c) a Robin Hood or financial transaction tax (15p per £1,000 transacted could generate significantly more than £20billion a year, 0.05% tax on banks for all transactions not involving members of the public would raise £30 billion). This places the burden of taxation on those who caused the crisis in the first instance;

d)UK Corporation Tax rates will fall from 28% to 24% over the next 4 years. There should be a reversal of this position where UK corporation tax can provide funds to aid the recovery.

e)a one off 20% tax on the richest 10% would raise £800 billion

Using these measures and maintaining and increasing employment in both the public and the private sector will lead to higher tax receipts and to economic growth, which will, in turn do much to deal with the deficit.

Conference deplores the Westminster government’s attacks on public services as a means of dealing with the deficit. The cuts are opposed by many expert economists and are driven by right wing ideology rather than concern for dealing with the financial crisis created by the banks. Conference is further concerned to highlight the hypocrisy of the Liberal Democrats who in opposition campaigned against making any immediate cuts to public spending. Only a few weeks before the poll Liberal Democrat Leader Nick Clegg said early deep cuts would be economic masochism.

Conference believes that cutting public services is unnecessary and runs the risk of further damaging the economy and creating a double dip recession. Our economy depends on a healthy public sector and the private sector depends on public sector contracts. Throwing more and more people out of work will only make matters worse. Conference notes that growth declined by 0.5% in the fourth quarter of 2010 and that a double dip recession is a real risk. The cuts are hitting regional economies and already deprived areas particularly hard.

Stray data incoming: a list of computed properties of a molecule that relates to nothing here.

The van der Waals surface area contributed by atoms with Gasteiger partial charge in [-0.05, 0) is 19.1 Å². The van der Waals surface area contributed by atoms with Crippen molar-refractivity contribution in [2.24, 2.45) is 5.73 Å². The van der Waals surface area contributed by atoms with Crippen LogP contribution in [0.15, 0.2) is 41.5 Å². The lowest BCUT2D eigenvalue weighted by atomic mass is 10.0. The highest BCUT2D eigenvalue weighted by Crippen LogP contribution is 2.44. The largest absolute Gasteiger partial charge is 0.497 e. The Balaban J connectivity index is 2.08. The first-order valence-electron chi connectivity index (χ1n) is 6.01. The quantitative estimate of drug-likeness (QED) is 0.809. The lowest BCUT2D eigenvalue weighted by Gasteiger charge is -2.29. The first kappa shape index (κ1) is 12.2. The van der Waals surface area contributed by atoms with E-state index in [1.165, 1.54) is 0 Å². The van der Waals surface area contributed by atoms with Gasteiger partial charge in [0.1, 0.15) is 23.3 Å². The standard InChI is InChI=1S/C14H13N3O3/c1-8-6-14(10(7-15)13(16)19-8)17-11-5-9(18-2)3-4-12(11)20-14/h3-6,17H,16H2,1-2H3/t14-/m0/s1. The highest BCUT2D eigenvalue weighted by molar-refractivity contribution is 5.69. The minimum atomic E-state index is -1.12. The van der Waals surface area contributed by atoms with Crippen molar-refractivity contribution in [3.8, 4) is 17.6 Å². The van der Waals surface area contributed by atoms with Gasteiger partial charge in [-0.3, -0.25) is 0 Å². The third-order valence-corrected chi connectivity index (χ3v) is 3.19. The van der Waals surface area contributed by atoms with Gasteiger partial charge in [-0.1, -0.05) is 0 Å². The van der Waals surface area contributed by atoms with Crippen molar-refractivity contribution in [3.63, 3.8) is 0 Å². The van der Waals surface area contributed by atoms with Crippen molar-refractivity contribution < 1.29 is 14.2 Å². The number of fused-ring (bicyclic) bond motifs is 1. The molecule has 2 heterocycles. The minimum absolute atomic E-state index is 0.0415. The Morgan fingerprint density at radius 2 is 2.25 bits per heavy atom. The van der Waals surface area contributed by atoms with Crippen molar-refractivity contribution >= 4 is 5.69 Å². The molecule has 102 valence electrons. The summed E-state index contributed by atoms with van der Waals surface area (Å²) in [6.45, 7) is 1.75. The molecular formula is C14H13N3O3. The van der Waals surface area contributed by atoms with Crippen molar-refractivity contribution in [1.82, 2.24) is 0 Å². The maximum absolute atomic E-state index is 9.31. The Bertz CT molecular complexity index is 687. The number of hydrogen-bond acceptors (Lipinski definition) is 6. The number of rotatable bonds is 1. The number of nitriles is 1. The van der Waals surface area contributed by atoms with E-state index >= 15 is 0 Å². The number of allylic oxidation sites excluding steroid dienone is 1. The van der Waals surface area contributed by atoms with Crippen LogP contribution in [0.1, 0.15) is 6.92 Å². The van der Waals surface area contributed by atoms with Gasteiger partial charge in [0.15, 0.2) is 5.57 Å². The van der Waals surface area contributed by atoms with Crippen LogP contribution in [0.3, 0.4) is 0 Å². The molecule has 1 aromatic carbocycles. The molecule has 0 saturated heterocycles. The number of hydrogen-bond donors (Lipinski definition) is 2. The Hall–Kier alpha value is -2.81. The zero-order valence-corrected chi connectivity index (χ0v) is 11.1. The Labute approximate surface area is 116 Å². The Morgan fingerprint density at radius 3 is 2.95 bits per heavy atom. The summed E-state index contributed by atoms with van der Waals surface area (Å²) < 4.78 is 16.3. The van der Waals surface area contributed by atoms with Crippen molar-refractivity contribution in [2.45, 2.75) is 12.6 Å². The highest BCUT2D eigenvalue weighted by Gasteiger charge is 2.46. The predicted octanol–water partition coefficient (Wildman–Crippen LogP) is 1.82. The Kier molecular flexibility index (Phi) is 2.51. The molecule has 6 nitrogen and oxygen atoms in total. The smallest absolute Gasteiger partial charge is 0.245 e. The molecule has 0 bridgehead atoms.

Conference is appalled at the speed and scale of cuts that have already taken place and the extent of cut backs that are being planned into future expenditure plans by local authorities across the UK. Conference notes that on taking office in May 2010 the Con-Dem Government immediately agreed to cut public spending in the sum of £6 billion from 2010/11 budgets. £1.165 billion was wiped from the books of local government resulting in widespread cuts in front line services hitting some of the more vulnerable people in our society. The subsequent spending cuts announced as part of the Comprehensive Spending Review for the next four years will see cuts of £81 billion. The Office of Budget responsibility has estimated that 600,000 jobs will go in the public and private sectors as a consequence of the cuts.

Conference also notes claims made by the Institute of Fiscal Responsibility that the Comprehensive Spending Review is regressive taking more money away from the poorest than it does from the richest. Conference further agrees with the Institute for Fiscal Studies that these cuts will increase inequality in the UK.

Conference is angry that the burden of the current cuts is falling disproportionally on women and children – 72% of the savings from the Emergency Budget in June 2010 came come from benefits that accr